This may seem a silly thing to be thinking about at 5:39 am on a Sunday morning, but I have a mind with a few little unique wrinkles.  My way of saying I'm a little weird.

There's an idea that's been knocking about in my head for a few days.  I generally rely on motorized carts to get me around stores.  Anything larger than a typical convenience store, and my knees and hips, sometimes my ankles start hurting so badly I want to scream or cry.  On at least one occasion I did cry from the pain.  when stores don't have them, or don't have enough of them, my husband has to push me in the wheelchair, with me pushing the shopping cart, which is hard on him as he is aging and has high blood pressure and a bad knee which was repaired poorly after and ACL tear.  So I favor stores with a fairly large supply of shopping carts:  Randall's, WalMart & HEB come to mind.  Kroger sometimes has enough, sometimes both of them are gone.  ALCO has one, and I almost always can count on getting it.  If not, they have a wheelchair with a basket, which has to be pushed.

One of the major disadvantages of the standard motorized cart is that eye level is about the second shelf from the bottom.  With bifocals, reading labels, prices, etc. on the higher shelves requires a neck contortion I can not do.  I'm not sure a person without RA could do it either!  Maybe that TV ad character with the flip top head could.  

A few days ago, my husband and I stopped into a WalMart at Wirt and Long Point in Houston.  Sitting in front of our parking space was a cart clearly designed for a child, but what appealed to me was that the seat was large enough for an adult and up high.  So I climbed on for a test drive and my husband pushed me into the store, intending to return the cart to its storage spot and get a motorized one.  However, as soon as we entered the store, I discovered a huge advantage to this cart for me. I could see the upper shelves!  I could also see the signs over the aisles sooner.  So we conducted our quick, and fruitless (they didn't have the product I wanted at that location) trip with me in the kiddy cart.  Of course, there a few disadvantages.  The seat was really too flimsy for an adult weight.  There was some steering problem which might have been related to this weight issue, or might have been related to the problem one often has with older carts where the wheels twist around and stick in a non-optimal position as it ages.  At any rate, I started dreaming of the "ideal" cart.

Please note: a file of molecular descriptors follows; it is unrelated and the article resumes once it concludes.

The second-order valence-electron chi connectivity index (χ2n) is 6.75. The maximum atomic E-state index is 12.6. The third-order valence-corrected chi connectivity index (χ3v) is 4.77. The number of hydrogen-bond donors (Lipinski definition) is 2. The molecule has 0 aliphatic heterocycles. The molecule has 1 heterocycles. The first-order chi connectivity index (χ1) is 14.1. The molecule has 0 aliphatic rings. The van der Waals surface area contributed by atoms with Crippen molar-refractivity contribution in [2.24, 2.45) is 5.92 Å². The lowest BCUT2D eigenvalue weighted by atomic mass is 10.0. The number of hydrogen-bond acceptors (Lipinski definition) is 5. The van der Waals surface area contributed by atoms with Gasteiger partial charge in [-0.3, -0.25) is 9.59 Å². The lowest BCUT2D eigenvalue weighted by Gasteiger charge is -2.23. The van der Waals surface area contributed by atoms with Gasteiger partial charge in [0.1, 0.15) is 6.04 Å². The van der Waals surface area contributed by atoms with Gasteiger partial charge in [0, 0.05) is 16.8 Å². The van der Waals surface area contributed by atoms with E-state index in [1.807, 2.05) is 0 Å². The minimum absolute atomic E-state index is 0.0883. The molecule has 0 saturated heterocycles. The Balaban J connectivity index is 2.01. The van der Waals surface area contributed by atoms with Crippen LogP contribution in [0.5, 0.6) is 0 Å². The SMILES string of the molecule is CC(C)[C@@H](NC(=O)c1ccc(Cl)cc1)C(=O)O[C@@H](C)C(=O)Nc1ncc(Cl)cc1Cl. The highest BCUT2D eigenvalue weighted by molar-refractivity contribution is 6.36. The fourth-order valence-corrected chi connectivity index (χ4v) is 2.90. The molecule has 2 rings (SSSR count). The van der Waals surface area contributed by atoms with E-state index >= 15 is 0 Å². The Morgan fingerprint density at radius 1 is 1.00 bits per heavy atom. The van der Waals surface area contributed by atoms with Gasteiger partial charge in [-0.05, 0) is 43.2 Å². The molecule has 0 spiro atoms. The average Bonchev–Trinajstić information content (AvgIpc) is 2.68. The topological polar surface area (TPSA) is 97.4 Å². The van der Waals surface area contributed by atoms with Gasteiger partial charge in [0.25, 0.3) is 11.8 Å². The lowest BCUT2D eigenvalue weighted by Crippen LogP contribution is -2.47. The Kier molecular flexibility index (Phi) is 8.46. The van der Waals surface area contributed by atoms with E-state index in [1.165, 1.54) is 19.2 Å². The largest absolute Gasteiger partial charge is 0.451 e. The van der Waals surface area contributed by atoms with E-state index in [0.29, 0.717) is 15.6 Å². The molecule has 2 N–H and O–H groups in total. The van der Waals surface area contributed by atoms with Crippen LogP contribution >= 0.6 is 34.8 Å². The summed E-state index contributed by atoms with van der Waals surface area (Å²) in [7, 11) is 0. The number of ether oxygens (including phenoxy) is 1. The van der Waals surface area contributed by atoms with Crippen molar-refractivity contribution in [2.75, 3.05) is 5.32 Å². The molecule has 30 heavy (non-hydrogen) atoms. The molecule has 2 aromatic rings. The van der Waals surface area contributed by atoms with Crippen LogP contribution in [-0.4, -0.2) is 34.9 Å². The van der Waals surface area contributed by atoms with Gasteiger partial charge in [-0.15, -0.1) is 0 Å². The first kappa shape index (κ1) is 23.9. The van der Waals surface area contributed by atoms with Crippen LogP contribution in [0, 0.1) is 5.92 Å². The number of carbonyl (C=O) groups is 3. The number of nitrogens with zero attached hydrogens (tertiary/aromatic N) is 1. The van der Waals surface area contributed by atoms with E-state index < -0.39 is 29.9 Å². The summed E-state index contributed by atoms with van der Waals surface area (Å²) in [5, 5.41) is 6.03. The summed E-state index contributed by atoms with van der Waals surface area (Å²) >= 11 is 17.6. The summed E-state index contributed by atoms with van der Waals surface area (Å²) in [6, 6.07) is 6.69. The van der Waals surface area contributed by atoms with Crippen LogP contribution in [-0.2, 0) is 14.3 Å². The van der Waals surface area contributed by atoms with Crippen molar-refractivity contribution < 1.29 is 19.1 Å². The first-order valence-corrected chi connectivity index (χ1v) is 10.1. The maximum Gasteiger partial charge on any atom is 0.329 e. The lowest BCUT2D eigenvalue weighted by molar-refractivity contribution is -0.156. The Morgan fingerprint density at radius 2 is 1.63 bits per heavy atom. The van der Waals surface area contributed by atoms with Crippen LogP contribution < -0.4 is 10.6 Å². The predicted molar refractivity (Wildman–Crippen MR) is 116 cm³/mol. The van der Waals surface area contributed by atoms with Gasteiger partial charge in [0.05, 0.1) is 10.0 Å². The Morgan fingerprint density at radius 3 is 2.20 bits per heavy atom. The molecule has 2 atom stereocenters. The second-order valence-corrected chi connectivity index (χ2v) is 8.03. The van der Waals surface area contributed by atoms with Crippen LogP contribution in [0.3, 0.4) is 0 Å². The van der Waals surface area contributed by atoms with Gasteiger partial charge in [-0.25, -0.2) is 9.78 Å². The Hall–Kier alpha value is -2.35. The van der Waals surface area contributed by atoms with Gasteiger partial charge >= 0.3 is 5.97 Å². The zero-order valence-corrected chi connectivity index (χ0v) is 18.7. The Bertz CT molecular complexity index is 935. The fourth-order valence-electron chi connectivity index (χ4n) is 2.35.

I found some great things on the web, like this bicycle shopping cart, but no image of the cart I rode in at WalMart.  I guess I'll have to call up there and get some information. or go up there and take pictures.  I've never seen anything like it anywhere else.  With a few modifications, I think it might be the ideal shopping cart for the disabled AND children.

A couple of remaining problems, after the seat height issue, are the controls.  Unless you turn them off every time you stop, if you lean forward to put things in the basket, or rearrange things in the basket, you end up leaning against the controls and making the cart move.  I've goosed another shopper or two this way!  the second is that when you're shopping, you're facing the end of the aisle.  Twisting in the seat is not always a good option.  perhaps the seat could be set to face the aisle shelves, or the seat swivel 180 degrees?  The final problem is no place to put a coupon notebook; perhaps an attachment similar to those standup plexiglass cook book holders, wide enough for an open notebook OVER the controls could solve a couple of problems...
 


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